24 March 2008

Rich Chicken Soup with Roasted Asparagus, Mushrooms and Shallots


I dreamed of my father last night. In the dream he was strong and whole - and living happily in the south of France.

Perhaps he is.

People who have heard me relating my vivid dreams often ask me, "What did you eat before you went to bed?" and of course, I tell them nothing, because late-night snacks are not part of of my diet.

But a good supper - and we tend to eat later - is essential. I am often hungriest at night, when we hunker down in our cozy snuggery with books and magazines and DVDs and a remote control at hand.

Last night, after our wonderful roasted chicken, I made a rich golden stock from the carcass. All day I imagined how it would be, simmering away on the stove, filled with the vegetables of late winter into spring.

Shallots and mushrooms I had on hand; asparagus I found at the supermarket - yes, it's beginning to show up there!

I sautéed the shallots and mushrooms while I roasted the asparagus, just enough to impart that delicate flavor roasting provides.

Added together, the vegetables gave the soup a sweet and dark and bosky flavor, like a forest in spring. I paired it with a slice of whole grain bread from a rustic loaf from the bakery.

Chicken Soup with Roasted Asparagus, Mushrooms and Shallots

  • 10-12 stalks of asparagus
  • 3-4 medium shallots, peeled and sliced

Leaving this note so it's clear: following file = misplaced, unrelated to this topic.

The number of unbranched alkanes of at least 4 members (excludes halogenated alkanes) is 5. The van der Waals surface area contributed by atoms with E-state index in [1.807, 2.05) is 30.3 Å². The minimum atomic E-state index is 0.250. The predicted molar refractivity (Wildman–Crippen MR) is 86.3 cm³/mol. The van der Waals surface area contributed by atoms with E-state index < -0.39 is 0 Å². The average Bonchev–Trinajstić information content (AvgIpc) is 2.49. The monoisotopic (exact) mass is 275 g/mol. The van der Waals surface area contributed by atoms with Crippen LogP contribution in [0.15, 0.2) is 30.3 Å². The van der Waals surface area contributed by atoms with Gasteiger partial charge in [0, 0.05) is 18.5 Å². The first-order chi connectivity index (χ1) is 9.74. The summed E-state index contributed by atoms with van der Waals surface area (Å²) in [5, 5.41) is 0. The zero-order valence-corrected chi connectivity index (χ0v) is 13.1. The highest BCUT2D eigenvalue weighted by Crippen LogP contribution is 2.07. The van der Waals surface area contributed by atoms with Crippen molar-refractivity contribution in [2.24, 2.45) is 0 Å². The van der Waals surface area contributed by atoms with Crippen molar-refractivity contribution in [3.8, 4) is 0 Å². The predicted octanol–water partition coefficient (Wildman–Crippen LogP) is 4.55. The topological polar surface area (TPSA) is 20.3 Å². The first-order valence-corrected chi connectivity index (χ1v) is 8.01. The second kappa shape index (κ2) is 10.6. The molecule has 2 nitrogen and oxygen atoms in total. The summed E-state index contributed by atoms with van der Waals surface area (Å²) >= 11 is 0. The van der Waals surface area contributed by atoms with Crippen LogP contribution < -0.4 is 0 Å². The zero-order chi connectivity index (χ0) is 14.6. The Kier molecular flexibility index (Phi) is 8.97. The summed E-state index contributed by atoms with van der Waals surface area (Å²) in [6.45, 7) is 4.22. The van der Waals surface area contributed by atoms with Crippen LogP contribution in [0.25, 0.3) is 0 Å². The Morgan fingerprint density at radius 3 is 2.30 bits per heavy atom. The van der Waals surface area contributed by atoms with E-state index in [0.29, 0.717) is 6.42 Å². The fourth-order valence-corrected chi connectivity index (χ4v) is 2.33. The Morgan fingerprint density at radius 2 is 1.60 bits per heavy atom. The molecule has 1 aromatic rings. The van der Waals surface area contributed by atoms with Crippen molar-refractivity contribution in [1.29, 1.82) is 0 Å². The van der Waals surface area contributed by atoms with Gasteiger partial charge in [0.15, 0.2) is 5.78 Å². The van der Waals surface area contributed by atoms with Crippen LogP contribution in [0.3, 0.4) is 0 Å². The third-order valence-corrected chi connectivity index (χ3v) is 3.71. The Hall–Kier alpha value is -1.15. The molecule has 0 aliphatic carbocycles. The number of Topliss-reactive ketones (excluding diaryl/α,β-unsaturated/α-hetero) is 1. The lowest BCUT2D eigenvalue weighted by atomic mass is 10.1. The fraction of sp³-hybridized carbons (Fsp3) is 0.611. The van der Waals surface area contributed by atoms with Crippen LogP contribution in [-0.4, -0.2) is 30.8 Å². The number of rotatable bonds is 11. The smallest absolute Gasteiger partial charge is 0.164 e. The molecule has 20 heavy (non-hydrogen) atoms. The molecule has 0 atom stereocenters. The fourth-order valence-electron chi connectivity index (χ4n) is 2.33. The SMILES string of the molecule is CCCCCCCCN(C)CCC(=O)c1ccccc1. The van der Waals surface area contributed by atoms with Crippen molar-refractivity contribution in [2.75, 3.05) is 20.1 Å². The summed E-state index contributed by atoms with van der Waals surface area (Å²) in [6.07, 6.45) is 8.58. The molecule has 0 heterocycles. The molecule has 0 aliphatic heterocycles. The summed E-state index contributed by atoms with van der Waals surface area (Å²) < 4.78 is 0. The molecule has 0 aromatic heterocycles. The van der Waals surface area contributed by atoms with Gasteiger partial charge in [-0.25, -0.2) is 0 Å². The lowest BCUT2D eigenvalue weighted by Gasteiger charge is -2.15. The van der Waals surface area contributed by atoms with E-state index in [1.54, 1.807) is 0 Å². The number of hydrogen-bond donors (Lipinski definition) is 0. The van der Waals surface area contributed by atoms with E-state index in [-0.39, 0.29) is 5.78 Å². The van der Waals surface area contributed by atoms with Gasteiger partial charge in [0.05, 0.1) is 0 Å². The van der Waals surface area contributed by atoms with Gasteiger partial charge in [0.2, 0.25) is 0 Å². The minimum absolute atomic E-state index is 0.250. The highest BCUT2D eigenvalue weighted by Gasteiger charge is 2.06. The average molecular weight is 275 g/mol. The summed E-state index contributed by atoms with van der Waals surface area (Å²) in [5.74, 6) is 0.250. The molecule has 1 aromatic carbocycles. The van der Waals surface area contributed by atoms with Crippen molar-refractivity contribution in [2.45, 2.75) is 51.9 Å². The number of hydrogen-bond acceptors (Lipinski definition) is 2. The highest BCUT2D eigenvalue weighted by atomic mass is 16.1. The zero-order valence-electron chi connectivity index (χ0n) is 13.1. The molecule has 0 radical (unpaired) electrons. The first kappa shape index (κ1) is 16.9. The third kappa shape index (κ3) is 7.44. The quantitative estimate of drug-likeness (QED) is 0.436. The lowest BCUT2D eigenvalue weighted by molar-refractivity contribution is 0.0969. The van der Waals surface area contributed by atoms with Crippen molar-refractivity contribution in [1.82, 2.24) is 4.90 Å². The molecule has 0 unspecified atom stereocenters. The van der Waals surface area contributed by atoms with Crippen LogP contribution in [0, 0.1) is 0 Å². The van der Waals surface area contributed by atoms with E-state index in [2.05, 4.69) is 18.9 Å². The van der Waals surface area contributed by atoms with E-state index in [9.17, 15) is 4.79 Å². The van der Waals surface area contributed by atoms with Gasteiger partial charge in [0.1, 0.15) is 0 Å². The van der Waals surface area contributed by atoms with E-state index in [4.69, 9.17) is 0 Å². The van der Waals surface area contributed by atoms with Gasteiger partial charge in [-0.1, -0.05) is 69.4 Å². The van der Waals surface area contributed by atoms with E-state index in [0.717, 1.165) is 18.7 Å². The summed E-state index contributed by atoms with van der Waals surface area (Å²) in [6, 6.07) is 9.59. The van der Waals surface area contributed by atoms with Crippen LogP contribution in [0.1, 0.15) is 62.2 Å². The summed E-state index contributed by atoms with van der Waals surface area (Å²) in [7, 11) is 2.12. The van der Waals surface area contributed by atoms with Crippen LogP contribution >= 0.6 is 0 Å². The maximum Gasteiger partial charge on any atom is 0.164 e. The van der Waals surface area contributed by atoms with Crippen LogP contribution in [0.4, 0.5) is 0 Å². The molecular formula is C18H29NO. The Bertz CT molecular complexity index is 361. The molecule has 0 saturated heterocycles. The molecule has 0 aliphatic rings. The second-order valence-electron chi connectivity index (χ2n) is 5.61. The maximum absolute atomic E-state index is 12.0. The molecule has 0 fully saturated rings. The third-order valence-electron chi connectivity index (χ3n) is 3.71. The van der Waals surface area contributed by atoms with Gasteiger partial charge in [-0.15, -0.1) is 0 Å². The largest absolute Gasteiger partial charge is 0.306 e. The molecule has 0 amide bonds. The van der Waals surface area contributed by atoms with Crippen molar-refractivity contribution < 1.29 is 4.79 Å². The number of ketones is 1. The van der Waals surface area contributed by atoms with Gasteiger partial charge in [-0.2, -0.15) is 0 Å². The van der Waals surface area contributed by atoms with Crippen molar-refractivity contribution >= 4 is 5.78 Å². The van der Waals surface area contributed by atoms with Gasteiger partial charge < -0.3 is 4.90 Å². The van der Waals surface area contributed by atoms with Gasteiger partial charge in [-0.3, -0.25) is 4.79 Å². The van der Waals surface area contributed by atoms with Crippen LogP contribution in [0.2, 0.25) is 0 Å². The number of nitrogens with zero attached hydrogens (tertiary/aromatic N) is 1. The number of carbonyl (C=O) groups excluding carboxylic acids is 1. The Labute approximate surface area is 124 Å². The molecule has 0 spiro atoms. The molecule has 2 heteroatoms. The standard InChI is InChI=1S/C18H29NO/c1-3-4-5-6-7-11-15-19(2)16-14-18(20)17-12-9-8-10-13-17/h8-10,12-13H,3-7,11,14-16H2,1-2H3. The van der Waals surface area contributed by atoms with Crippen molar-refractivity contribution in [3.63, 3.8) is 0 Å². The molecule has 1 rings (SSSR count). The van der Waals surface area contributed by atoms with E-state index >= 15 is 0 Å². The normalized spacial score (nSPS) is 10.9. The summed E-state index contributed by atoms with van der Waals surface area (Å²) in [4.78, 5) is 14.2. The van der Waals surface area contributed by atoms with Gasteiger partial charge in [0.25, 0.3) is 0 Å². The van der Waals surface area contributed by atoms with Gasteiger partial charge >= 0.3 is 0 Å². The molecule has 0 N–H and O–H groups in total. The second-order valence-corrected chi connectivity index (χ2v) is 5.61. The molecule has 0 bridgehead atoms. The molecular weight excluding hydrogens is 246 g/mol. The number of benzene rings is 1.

• 1/2 to 3/4 cup fresh mushrooms, cleaned and sliced
  • 2 tablespoons extra-virgin olive oil
  • 3-5 cups homemade chicken stock
  • 1 cup chicken, dark and white meat, cubed
  • grated pepper and fleur de sel to taste
  • pinch of your favorite herbs 

Wash the asparagus, breaking off the tough bottoms of the stalks. Coat with a tablespoon or less of olive oil and roast until the stalks just begin to turn brown at the edges. Set aside to cool.

Meanwhile, slice shallots and mushrooms. Place in a deep sauce pan and sauté in a tablespoon of olive oil until the shallots and mushrooms begin to turn golden brown. Remove from pan and set aside.

Empty chicken stock into saucepan (I like to chill it first so I can remove the congealed fat). Bring to a boil, then lower heat and allow to simmer, adding more water if necessary. Lower the heat and add the vegetables and the cubed chicken. Check the soup and season to suit your tastes. Allow to simmer about 5 minutes longer on low heat.

I kept the seasonings simple because I wanted the flavors to remain true. But I'd recommend a pinch of fresh parsley flakes. You may also add a bay leaf to the soup while it simmers.

Update: I have made this with fresh thyme, and also with a dash of herbes de Provence.

23 March 2008

Poulet Provencal (Roasted Chicken with Tomatoes and Olives)

They say it is spring, although you would not know it here in Wisconsin. I may hear cardinals and mourning doves in the morning, but what I see is snow and more snow, although patches of brownish-green grass have finally begun to show through here and there.

Easter began blustery with flurries and I had no idea what we'd eat for dinner. We are both still recovering from longish bouts with the flu and worse yet, suffering from acute cases of cabin fever.